When given the honour of eating the worm from the tequila by some Mexican locals, he observed: “It’s like me neck knows what’s happening. It’s going “no, I’m not letting it in””.
Karl Pilkington, although not a bona fide philosopher, provides some interesting philosophical questions. If it is Karl’s perspective that his neck ‘knows’ and ‘thinks’, can we dismiss him and tell him he is wrong?
You may think the answer to the above is obvious but ultimately he is sharing his own take on his experience.
It is this first-person perspective and phenomenology that brought people to the inaugural Le Pub Scientifique on what must have been the most sweltering night of the Summer.
Thirsty for knowledge, and an ice cold drink, everyone settled into the Chesterfield sofas in the upstairs room of The Prince Regent, London. We proudly introduced Dr Mick Thacker, a physiotherapist, MSc programme director and neuroscientist with a PhD in molecular neuroimmunology in pain. With a background in the ‘physical sciences’ Mick and Lorimer Moseley, in their recent article, suggest that it is now time to “bring philosophers to the table” in the search for better treatments and understanding for people in pain (and they don’t mean Karl Pilkington...).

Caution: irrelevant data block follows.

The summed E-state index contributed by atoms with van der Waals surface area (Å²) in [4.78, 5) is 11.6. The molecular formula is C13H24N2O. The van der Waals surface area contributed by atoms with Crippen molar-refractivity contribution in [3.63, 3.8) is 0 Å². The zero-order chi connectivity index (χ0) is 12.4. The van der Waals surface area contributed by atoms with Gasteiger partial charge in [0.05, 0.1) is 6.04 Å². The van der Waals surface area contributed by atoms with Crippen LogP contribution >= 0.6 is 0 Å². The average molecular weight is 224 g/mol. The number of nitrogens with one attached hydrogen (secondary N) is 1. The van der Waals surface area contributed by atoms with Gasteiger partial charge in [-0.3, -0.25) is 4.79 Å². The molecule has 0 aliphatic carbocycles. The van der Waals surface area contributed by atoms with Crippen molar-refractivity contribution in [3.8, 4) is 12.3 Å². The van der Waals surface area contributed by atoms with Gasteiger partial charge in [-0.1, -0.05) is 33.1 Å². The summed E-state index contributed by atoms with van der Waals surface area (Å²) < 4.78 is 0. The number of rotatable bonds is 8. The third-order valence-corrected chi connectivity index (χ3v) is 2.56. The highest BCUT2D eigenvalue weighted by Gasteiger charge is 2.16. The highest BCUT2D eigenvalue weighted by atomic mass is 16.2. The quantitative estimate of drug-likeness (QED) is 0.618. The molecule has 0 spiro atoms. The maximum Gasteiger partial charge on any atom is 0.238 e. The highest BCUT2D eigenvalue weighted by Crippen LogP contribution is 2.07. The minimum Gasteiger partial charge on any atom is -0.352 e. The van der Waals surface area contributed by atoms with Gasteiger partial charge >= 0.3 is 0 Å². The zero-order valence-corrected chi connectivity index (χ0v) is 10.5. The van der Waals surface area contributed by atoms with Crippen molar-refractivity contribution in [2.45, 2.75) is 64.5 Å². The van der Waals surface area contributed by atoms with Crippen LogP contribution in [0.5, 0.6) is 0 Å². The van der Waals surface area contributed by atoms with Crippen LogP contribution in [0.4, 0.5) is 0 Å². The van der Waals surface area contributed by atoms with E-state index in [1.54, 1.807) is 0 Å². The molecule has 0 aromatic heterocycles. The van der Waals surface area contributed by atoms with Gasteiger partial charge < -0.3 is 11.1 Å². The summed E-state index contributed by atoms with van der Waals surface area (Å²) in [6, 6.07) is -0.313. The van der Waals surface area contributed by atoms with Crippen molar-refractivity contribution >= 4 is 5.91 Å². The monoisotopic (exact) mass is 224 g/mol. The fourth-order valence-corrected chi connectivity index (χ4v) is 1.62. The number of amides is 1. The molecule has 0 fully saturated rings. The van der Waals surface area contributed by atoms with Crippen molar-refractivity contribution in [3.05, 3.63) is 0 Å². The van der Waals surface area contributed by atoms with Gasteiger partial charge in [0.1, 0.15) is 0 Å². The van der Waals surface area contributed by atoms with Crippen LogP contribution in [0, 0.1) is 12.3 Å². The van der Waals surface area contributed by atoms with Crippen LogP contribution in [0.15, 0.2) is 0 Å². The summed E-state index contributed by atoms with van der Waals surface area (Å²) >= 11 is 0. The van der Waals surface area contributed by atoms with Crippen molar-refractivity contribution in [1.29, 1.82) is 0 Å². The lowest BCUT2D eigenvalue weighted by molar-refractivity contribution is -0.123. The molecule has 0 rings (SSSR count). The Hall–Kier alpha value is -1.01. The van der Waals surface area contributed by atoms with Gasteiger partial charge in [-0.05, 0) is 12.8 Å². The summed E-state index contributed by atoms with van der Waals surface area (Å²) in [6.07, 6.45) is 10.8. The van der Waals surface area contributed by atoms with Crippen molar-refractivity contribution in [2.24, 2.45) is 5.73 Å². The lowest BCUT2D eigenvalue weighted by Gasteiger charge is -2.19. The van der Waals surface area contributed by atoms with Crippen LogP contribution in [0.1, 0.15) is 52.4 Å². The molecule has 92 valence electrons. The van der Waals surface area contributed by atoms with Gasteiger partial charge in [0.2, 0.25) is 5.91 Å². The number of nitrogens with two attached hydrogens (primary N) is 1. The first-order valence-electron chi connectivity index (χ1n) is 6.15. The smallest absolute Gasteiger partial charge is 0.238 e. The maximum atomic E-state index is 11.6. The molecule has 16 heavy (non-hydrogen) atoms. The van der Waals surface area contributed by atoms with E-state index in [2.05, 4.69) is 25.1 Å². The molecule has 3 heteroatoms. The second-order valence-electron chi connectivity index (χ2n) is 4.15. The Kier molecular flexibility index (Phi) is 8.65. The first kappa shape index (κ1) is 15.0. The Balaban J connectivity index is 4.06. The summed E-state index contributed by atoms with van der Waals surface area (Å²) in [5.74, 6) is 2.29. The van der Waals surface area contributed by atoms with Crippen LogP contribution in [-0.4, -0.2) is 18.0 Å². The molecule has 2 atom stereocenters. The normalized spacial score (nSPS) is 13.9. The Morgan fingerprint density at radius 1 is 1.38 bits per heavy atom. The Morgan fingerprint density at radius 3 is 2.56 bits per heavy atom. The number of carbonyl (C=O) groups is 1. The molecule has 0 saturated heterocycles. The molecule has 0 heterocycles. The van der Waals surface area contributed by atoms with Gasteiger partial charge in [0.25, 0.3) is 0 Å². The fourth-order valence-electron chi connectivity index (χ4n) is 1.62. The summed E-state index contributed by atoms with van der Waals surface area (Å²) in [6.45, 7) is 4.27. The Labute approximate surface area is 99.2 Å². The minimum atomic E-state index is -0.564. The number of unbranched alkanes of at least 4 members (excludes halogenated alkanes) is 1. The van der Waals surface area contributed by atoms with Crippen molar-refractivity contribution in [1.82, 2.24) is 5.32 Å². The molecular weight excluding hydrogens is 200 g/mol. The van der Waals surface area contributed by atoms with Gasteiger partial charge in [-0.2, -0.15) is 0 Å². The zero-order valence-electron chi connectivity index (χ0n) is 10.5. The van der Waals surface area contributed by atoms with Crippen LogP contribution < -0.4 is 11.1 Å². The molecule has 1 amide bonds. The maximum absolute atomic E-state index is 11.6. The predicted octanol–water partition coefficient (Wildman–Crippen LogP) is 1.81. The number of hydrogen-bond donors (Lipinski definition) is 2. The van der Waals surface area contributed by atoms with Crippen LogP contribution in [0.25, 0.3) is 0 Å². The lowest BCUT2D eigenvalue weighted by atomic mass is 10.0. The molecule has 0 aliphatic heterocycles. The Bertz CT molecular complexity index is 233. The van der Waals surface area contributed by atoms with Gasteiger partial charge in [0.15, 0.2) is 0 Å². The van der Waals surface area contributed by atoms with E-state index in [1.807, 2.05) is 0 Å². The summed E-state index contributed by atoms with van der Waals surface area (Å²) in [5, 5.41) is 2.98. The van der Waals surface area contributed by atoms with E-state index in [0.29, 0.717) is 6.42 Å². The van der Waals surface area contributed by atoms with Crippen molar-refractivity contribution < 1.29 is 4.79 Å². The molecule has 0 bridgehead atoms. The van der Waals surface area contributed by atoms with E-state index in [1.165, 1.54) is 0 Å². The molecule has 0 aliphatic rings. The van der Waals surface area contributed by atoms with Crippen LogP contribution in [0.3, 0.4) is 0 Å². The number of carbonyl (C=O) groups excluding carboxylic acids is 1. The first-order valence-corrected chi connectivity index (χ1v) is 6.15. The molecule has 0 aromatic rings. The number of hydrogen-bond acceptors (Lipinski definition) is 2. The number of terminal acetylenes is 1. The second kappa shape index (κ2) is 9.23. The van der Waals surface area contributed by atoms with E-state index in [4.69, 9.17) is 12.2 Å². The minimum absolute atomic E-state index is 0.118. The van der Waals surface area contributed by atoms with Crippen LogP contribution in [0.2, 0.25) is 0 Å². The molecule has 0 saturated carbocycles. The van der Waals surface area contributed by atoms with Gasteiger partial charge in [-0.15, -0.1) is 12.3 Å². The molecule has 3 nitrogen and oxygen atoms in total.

Mick began the evening lecture bringing us back into the real world. He reminded us of the essence of why we are researching, assessing and treating people in pain by introducing us to first-person neuroscience. Scientists, clinicians and philosophers are interested in different questions but ultimately in the same theme. How to use their different approaches, to better explain what we want to explain, gives first-person neuroscience its validity.
With the current trend for a neurocentric view of exploring and understanding pain, including fancy techniques such as functional MRI scanning, Mick highlighted that in these circumstances we are only ever talking about pain in the third-person and therefore objectifying a subjective experience.
He brought us back to the fundamentals that in isolation these methods are not enough to tell us about pain. First-person neuroscience gives equal emphasis to the subjective experience of someone living in their life-world together with these quantifiable third-person measures. These aspects together generate different questions and hope for more rounded answers and directions for research and understanding of pain.
It is an exciting time to observe that the world of pain science is ever expanding and inclusive of a variety of physical, social, psychological and philosophical perspectives.
For a look at first-person neuroscience as the “science of experience” check out:
Northoff, G. & Heinzel A. (2006) First-person neuroscience: a new methodological approach for linking mental and neuronal states. Philosophy, Ethics and Humanities in Medicine, 1:3, doi:10.1186/1747-5341-1-3 PDF
For an interesting (and hilarious) perspective on the world:
An Idiot Abroad